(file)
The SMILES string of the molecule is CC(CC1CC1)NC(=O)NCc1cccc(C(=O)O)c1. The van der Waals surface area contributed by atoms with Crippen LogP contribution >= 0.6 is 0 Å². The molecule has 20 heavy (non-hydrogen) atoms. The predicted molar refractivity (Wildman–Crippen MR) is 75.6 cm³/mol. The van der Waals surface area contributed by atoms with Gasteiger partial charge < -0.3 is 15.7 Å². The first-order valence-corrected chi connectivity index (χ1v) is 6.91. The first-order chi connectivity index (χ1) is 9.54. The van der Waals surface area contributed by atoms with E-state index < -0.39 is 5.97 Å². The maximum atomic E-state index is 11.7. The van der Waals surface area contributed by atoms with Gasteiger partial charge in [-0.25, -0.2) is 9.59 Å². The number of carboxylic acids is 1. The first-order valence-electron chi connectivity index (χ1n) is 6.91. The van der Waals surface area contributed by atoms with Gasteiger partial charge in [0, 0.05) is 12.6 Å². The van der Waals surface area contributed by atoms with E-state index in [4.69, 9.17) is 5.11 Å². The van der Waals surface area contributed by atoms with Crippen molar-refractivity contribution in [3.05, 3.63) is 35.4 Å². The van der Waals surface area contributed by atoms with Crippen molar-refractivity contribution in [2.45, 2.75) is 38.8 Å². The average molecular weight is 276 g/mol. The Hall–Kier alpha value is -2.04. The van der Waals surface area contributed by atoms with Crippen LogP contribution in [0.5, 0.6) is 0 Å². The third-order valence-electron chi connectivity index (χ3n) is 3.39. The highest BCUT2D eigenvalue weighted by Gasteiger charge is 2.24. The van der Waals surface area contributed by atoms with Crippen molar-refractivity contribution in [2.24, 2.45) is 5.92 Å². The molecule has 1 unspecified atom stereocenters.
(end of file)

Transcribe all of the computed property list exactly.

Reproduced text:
The SMILES string of the molecule is CC(CC1CC1)NC(=O)NCc1cccc(C(=O)O)c1. The van der Waals surface area contributed by atoms with Crippen LogP contribution >= 0.6 is 0 Å². The molecule has 20 heavy (non-hydrogen) atoms. The predicted molar refractivity (Wildman–Crippen MR) is 75.6 cm³/mol. The van der Waals surface area contributed by atoms with Gasteiger partial charge < -0.3 is 15.7 Å². The first-order valence-corrected chi connectivity index (χ1v) is 6.91. The first-order chi connectivity index (χ1) is 9.54. The van der Waals surface area contributed by atoms with E-state index < -0.39 is 5.97 Å². The maximum atomic E-state index is 11.7. The van der Waals surface area contributed by atoms with Gasteiger partial charge in [-0.25, -0.2) is 9.59 Å². The number of carboxylic acids is 1. The first-order valence-electron chi connectivity index (χ1n) is 6.91. The van der Waals surface area contributed by atoms with Gasteiger partial charge in [0, 0.05) is 12.6 Å². The van der Waals surface area contributed by atoms with E-state index in [4.69, 9.17) is 5.11 Å². The van der Waals surface area contributed by atoms with Crippen molar-refractivity contribution in [3.05, 3.63) is 35.4 Å². The van der Waals surface area contributed by atoms with Crippen molar-refractivity contribution in [2.45, 2.75) is 38.8 Å². The average molecular weight is 276 g/mol. The Hall–Kier alpha value is -2.04. The van der Waals surface area contributed by atoms with Crippen LogP contribution in [0.5, 0.6) is 0 Å². The third-order valence-electron chi connectivity index (χ3n) is 3.39. The highest BCUT2D eigenvalue weighted by Gasteiger charge is 2.24. The van der Waals surface area contributed by atoms with Crippen molar-refractivity contribution in [2.24, 2.45) is 5.92 Å². The molecule has 1 unspecified atom stereocenters.